If you are reading this, you probably know that all-too-familiar feeling of burn-out, being overwhelmed, overworked or being just over-everything.
If you are responding to emails long after the kids are in bed and fielding phone calls on the weekend during sports practices, it might be time to hit that pause button. Disconnect. Recharge. Take a break.
France was on to something with its new labor law making it illegal for workers to respond to emails and phone calls after work. It’s already on a 35-hour work week with six weeks of annual paid leave. Hurray France for leading in the work-life balance movement!
So right after working on two large projects and right around the time the school year ended for my daughter, I did just that. My inbox was overflowing. My to-do-list as a mile-long. I was tired, cranky and dragging my heels with other things that needed to be done quickly. Or so I thought. What I realized was that some things can wait.
So we packed our bags and drove over 1,600 miles to camp, hike and disconnect from this big, noisy world.
Guess what? We both loved it.
Here’s why disconnecting and hitting the pause button can be good for you:
Simple is good.
From cooking basic meals to getting to places, you realize you can make do without gadgets. I was so proud of my daughter for knowing how to read maps (yes, those paper ones you get from AAA and the National Park Service) and directing us to where we needed to go.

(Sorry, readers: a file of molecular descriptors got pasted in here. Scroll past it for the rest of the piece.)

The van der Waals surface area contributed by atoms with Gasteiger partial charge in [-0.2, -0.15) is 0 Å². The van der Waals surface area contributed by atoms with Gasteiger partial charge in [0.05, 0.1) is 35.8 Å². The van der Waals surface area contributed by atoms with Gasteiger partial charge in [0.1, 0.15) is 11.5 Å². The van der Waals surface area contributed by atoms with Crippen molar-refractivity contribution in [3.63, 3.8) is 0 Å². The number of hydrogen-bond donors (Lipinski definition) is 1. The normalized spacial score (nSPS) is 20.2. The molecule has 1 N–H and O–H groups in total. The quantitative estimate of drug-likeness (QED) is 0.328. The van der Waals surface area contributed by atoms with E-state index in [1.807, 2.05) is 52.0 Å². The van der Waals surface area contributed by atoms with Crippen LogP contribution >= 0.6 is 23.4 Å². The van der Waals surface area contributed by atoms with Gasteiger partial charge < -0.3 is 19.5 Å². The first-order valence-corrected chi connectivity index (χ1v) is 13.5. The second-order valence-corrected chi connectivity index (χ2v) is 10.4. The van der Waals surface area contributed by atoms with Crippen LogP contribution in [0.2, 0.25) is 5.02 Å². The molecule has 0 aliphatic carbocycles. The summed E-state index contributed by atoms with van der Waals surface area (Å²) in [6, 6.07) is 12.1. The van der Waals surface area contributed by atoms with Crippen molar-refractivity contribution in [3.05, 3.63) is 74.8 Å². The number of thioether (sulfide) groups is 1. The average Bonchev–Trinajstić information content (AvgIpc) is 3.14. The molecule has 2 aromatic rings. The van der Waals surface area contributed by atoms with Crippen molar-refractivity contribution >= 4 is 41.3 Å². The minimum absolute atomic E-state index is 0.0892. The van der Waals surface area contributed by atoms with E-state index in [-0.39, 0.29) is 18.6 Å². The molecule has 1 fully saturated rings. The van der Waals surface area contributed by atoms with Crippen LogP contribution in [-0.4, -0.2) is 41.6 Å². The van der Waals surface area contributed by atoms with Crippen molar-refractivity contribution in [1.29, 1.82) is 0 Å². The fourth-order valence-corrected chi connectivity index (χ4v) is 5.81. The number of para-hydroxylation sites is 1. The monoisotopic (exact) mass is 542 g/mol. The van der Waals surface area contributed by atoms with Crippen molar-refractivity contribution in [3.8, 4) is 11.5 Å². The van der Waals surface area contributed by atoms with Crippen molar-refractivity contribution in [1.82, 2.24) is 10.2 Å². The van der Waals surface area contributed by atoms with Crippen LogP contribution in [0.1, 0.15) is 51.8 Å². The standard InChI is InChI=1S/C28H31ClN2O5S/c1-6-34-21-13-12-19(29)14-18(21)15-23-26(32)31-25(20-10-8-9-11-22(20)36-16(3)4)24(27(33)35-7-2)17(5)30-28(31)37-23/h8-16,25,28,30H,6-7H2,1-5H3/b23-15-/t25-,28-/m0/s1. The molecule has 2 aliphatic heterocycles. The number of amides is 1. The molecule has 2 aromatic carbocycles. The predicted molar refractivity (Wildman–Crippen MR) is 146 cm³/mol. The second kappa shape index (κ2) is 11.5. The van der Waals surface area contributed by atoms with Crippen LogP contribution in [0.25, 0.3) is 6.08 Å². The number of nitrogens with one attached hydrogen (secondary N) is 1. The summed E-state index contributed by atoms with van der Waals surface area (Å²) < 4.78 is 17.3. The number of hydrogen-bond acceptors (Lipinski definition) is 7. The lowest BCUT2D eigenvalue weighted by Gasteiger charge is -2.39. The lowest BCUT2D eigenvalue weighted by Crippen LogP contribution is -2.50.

You have more time to talk to people.
From late-night chats under the stars to actually conversing with strangers on a hike, you are not hiding behind a gadget checking your newsfeed or tweeting. My best conversations with my daughter took place in a two-person tent, in a quiet campsite. No interruptions. No warnings to “Turn off that TV now.”
You’ll develop a heightened sense of awareness.
Without electronic distractions, you pay more attention to your surroundings. Sure, the gigantic pine trees were incredible but we actually learned their names, distinguishing traits and where they thrive. We learned the names and hometowns of everyone we met and hiked with. We paid attention to sounds in the forest and at our campsites, staying alert for wildlife.
You’ll come back with a deeper appreciation of what you have.
Not everyone can take a break. We have families to take care of and work obligations to fulfill. So if you are able to disconnect, relish every minute and be thankful you are able to do it.
You’ll come back refreshed, reenergized and ready to tackle the world again.
Need I say more?
So do it. Whether it’s two days or 12 or 32 days (lucky you!), take some time to hit pause every now and then. That email can wait.